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Uber or illegality as a business

By: Jorge Enrique Robledo / @JERobledo Colombian Senator If the owners of Uber –Goldman Sachs, Google Ventures, Microsoft, etc.– have their way, they could pull off the biggest business deal in history, because they plan to collect from their owner-drivers up to an exorbitant 30 percent for every ride in every city of the world. […]

Business taxis Uber

Hace 3 años

By: Jorge Enrique Robledo / @JERobledo

Colombian Senator

If the owners of Uber –Goldman Sachs, Google Ventures, Microsoft, etc.– have their way, they could pull off the biggest business deal in history, because they plan to collect from their owner-drivers up to an exorbitant 30 percent for every ride in every city of the world. If in Bogotá alone there are about 1.5 million rides daily, at an average of two dollars a ride, how much are they seeking on a world scale, considering –to boot– that their investment is ridiculously small compared to the magnitude of profits? Uber tricks the public when it presents itself as a non-profit “collaborative” economy, as if it were similar to friends taking up a collection to pay for a party or gas for a carpool.

The first characteristic of Uber, in Colombia and in the world, is that of being a “company that instigates the breaking of the law” as a German court (http://bit.ly/1Rdj5HG) has stated, because Uber promotes the use of private vehicles for public service (UberX) or induces those in public service to engage in activities that go beyond legal controls (white Uber).

The shrewdness of these ultra-powerful mongers of illegality was to discover that the old “piracy” of private drivers posing as taxis, which happened on a small scale due to difficulties in contacting passengers, could be achieved on a large scale through the Internet, which also makes it very difficult for authorities to stop. Uber violates Colombian law in other ways as well. It lies, while denying it, when it acts as a public transportation company: without permission from the authorities, it engages vehicles, hires their drivers, fixes rates, and uses a communications platform to manage a taxi business.

It is also illegal to engage in unfair competition. Uber cars charge less than the taxis that comply with the law, including the insurance contract to protect passengers, vehicle insurance which the Uber transnational doesn’t pay for.

Uber managers are also flagrantly guilty of illegally usurping public functions, as per Article 425 of the Penal Code, because only authorities can establish which motor vehicles can provide public services and fix the appropriate rates. Neither can the activities of Uber be seen as a foundation for novel entitlements because rights can’t be justified on the basis of corruption and bad faith.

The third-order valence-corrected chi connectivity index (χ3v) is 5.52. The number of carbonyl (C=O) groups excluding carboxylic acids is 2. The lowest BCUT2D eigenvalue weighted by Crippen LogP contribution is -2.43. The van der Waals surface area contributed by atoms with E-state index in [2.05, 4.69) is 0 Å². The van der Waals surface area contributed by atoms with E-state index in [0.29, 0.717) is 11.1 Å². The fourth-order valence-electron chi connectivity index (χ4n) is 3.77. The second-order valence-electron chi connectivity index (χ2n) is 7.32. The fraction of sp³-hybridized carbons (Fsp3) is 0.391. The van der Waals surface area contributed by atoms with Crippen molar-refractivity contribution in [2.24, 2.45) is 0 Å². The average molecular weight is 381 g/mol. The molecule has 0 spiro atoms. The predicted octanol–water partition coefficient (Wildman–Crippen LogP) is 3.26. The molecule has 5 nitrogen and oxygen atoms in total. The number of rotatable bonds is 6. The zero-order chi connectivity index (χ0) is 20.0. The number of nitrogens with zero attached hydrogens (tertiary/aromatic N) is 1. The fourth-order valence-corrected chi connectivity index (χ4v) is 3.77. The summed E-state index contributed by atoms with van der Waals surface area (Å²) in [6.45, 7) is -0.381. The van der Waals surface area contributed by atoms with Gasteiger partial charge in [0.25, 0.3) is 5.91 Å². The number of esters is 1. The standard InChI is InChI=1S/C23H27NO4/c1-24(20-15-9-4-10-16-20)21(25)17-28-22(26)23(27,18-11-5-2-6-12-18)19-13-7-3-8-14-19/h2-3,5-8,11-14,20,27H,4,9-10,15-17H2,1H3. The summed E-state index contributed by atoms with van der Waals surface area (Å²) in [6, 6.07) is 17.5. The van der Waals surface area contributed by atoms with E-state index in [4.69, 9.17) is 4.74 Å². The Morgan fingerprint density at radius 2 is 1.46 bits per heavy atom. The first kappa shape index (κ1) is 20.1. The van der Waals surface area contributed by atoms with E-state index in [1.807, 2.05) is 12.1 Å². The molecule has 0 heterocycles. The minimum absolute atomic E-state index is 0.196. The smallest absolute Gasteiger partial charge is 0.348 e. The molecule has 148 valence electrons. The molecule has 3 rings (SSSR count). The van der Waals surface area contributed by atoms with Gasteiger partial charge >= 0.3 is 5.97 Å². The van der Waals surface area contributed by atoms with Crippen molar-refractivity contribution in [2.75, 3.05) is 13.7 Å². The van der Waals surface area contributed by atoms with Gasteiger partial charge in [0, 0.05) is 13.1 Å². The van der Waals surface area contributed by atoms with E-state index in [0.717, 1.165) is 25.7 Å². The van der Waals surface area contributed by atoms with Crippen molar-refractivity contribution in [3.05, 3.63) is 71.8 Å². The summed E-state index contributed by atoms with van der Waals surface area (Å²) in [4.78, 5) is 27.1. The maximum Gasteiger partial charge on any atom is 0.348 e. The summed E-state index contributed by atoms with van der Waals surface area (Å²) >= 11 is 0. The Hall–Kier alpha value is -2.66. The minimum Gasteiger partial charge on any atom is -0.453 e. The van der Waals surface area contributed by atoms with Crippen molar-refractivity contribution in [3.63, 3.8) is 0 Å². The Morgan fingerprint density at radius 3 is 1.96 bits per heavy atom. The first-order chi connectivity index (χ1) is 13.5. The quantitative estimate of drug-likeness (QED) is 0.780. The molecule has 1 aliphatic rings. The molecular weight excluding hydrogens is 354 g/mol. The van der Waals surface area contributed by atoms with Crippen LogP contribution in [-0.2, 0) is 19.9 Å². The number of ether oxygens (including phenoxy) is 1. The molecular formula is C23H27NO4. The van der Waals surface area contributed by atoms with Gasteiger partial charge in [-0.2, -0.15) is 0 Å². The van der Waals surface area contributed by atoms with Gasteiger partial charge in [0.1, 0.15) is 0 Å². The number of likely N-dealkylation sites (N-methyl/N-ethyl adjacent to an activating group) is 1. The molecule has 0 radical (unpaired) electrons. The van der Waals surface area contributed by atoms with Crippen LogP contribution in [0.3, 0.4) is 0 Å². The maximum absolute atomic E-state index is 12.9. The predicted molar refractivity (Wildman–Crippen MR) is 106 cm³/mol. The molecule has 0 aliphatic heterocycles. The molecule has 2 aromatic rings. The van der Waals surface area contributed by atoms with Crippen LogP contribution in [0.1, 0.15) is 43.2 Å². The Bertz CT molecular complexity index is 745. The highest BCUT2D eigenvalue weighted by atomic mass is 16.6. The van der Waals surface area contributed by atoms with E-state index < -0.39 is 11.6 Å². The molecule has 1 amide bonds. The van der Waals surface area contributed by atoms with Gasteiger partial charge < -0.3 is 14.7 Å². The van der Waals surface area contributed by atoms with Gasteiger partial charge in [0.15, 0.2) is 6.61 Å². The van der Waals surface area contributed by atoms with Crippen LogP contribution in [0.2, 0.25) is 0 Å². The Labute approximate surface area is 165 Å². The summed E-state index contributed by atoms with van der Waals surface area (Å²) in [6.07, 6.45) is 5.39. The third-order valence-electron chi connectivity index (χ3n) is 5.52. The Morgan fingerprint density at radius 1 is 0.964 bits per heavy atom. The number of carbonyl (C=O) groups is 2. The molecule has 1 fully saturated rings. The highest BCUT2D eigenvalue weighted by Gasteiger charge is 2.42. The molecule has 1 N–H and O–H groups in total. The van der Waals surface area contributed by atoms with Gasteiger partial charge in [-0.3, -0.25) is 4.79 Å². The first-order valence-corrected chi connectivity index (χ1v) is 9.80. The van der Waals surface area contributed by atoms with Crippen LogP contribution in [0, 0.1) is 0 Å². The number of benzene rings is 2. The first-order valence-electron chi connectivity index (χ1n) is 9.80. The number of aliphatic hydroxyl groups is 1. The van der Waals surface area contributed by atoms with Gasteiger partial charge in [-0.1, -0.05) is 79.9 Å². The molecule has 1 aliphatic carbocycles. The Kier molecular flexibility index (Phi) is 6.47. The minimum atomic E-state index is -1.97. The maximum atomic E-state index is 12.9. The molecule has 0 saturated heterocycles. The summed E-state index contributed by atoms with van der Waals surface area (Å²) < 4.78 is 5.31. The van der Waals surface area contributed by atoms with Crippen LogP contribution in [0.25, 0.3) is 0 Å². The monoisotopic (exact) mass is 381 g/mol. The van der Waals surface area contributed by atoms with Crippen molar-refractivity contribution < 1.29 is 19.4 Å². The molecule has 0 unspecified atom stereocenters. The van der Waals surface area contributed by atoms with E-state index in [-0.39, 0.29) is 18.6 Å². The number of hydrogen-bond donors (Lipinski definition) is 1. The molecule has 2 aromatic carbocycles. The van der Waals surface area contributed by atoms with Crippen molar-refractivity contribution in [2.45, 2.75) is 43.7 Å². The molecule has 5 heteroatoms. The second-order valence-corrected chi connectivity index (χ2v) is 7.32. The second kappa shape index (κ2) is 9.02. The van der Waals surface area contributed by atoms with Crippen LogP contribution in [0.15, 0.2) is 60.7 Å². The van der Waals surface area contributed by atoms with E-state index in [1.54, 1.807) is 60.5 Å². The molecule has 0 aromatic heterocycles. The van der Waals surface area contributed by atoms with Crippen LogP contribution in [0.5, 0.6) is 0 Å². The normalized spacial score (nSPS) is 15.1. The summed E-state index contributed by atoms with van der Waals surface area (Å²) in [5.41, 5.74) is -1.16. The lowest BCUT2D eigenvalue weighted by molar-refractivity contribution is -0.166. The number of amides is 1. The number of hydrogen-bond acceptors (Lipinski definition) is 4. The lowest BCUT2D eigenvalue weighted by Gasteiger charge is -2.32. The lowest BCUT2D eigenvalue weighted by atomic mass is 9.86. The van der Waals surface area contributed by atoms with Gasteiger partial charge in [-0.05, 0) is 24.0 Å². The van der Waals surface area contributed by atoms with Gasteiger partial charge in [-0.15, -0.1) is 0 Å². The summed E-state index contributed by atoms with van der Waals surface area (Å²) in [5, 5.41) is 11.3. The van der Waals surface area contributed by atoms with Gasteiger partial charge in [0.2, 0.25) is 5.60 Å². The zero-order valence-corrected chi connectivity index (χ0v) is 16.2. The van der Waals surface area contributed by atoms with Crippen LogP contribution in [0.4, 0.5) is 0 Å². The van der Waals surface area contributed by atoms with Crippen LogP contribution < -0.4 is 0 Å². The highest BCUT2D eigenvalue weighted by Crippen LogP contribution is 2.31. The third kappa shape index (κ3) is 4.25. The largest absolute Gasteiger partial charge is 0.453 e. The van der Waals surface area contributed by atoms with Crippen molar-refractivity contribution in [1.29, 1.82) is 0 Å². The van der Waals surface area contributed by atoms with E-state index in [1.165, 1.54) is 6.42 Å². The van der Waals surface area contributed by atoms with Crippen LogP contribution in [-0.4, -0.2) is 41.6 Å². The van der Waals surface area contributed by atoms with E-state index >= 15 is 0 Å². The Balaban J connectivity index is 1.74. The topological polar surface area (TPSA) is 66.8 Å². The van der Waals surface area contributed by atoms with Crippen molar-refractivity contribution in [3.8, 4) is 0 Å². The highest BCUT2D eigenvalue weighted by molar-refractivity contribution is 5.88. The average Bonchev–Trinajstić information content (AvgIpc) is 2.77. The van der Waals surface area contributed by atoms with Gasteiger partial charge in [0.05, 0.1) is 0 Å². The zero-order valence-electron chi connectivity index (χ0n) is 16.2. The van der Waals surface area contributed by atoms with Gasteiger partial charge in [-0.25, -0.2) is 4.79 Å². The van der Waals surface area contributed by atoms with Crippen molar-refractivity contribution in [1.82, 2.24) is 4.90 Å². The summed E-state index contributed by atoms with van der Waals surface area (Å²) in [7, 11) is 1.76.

Uber illegality becomes apparent when it portrays its activities as meeting the requirements of the draft decree of the government to provide “luxury” taxi service, which is presumably what this formidable transnational corporation is offering.   Its stubborn insistence on acting outside the law is confirmed when Uber actually refused to avail itself of that decree and announced that it will lobby to change that very legislation in Congress. It was offensive to see Mike Shoemaker, Uber chief in Colombia, with the support of President Santos and Vice President Vargas, notifying Colombians that his company will continue to violate the Constitution and the laws of the land.

To make matters worse, the public should know that for months the Ministry of Transportation has requested that the Minister of Information and Technology, Mr. Molano, and the Superintendent of Industry proceed against the illegal transgressions of Uber. Yet, nothing has happened (http://bit.ly/1lCOAkH).

Moreover, it is false that Uber proposes to solve the failures of taxi service in Bogota and the rest of the country, for the simple reason that more than 85 percent of Colombians do not have a credit card or a high-end phone cell data plan. On the contrary, Uber activities, which include instigating “piracy” in cargo transport, will aggravate the problems of urban mobility by increasing the number of cars in circulation and by reducing the gains of legal taxis and weakening their businesses, which in turn will lead to the deterioration of vehicle maintenance and the quality of service offered by those operating within the law. This is another example of what can be good for one may not be good for everyone.

Studies agree that we must regulate transportation or cities will degenerate into chaos (http://bit.ly/1MV8YIz). I am among those who believe that taxi service can and should be improved. But this will only be possible on the basis of technical criteria, respect for the rules, and meeting the needs of passengers, vehicle owners and drivers. Things must truly be breaking down in society when the owners of companies like Uber, acting in bad faith and with total impunity, are allowed to operate outside the law and in detriment of personal convenience in so many parts of the world.

Bogotá, December 4, 2015.